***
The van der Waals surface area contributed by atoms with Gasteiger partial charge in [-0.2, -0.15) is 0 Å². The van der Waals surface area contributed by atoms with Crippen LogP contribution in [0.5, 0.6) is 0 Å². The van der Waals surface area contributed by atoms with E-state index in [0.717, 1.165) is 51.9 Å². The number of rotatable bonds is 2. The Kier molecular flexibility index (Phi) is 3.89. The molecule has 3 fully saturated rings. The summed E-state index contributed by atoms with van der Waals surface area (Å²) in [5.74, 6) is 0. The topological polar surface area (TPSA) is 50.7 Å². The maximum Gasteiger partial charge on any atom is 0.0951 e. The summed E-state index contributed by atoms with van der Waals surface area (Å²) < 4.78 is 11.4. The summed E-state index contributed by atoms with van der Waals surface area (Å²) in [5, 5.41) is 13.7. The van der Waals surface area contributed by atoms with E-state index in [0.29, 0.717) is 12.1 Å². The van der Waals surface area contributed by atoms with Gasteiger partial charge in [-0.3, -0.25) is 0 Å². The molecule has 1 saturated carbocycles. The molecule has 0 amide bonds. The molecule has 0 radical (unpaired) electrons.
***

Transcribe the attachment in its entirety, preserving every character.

The van der Waals surface area contributed by atoms with Gasteiger partial charge in [-0.2, -0.15) is 0 Å². The van der Waals surface area contributed by atoms with Crippen LogP contribution in [0.5, 0.6) is 0 Å². The van der Waals surface area contributed by atoms with E-state index in [0.717, 1.165) is 51.9 Å². The number of rotatable bonds is 2. The Kier molecular flexibility index (Phi) is 3.89. The molecule has 3 fully saturated rings. The summed E-state index contributed by atoms with van der Waals surface area (Å²) in [5.74, 6) is 0. The topological polar surface area (TPSA) is 50.7 Å². The maximum Gasteiger partial charge on any atom is 0.0951 e. The summed E-state index contributed by atoms with van der Waals surface area (Å²) < 4.78 is 11.4. The summed E-state index contributed by atoms with van der Waals surface area (Å²) in [5, 5.41) is 13.7. The van der Waals surface area contributed by atoms with E-state index in [0.29, 0.717) is 12.1 Å². The van der Waals surface area contributed by atoms with Gasteiger partial charge in [-0.3, -0.25) is 0 Å². The molecule has 1 saturated carbocycles. The molecule has 0 amide bonds. The molecule has 0 radical (unpaired) electrons.